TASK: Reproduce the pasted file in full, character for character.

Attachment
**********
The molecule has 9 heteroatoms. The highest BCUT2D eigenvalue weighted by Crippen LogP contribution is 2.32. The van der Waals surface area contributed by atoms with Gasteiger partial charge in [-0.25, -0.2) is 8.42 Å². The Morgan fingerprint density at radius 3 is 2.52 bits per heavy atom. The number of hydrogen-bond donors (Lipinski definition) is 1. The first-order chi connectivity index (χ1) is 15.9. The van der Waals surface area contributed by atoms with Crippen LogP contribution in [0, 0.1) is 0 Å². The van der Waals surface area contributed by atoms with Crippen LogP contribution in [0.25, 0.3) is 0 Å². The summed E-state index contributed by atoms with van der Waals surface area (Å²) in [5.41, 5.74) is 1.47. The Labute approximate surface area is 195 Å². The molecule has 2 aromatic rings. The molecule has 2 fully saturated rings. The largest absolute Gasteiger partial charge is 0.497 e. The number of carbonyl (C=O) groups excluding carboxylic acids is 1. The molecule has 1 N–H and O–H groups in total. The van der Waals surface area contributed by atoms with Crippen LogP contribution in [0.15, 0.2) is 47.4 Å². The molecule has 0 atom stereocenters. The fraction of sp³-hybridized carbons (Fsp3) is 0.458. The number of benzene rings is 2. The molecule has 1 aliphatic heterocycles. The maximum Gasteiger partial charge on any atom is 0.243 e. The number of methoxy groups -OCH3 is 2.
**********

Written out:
The molecule has 9 heteroatoms. The highest BCUT2D eigenvalue weighted by Crippen LogP contribution is 2.32. The van der Waals surface area contributed by atoms with Gasteiger partial charge in [-0.25, -0.2) is 8.42 Å². The Morgan fingerprint density at radius 3 is 2.52 bits per heavy atom. The number of hydrogen-bond donors (Lipinski definition) is 1. The first-order chi connectivity index (χ1) is 15.9. The van der Waals surface area contributed by atoms with Crippen LogP contribution in [0, 0.1) is 0 Å². The van der Waals surface area contributed by atoms with Crippen LogP contribution in [0.25, 0.3) is 0 Å². The summed E-state index contributed by atoms with van der Waals surface area (Å²) in [5.41, 5.74) is 1.47. The Labute approximate surface area is 195 Å². The molecule has 2 aromatic rings. The molecule has 2 fully saturated rings. The largest absolute Gasteiger partial charge is 0.497 e. The number of carbonyl (C=O) groups excluding carboxylic acids is 1. The molecule has 1 N–H and O–H groups in total. The van der Waals surface area contributed by atoms with Crippen LogP contribution in [0.15, 0.2) is 47.4 Å². The molecule has 0 atom stereocenters. The fraction of sp³-hybridized carbons (Fsp3) is 0.458. The number of benzene rings is 2. The molecule has 1 aliphatic heterocycles. The maximum Gasteiger partial charge on any atom is 0.243 e. The number of methoxy groups -OCH3 is 2.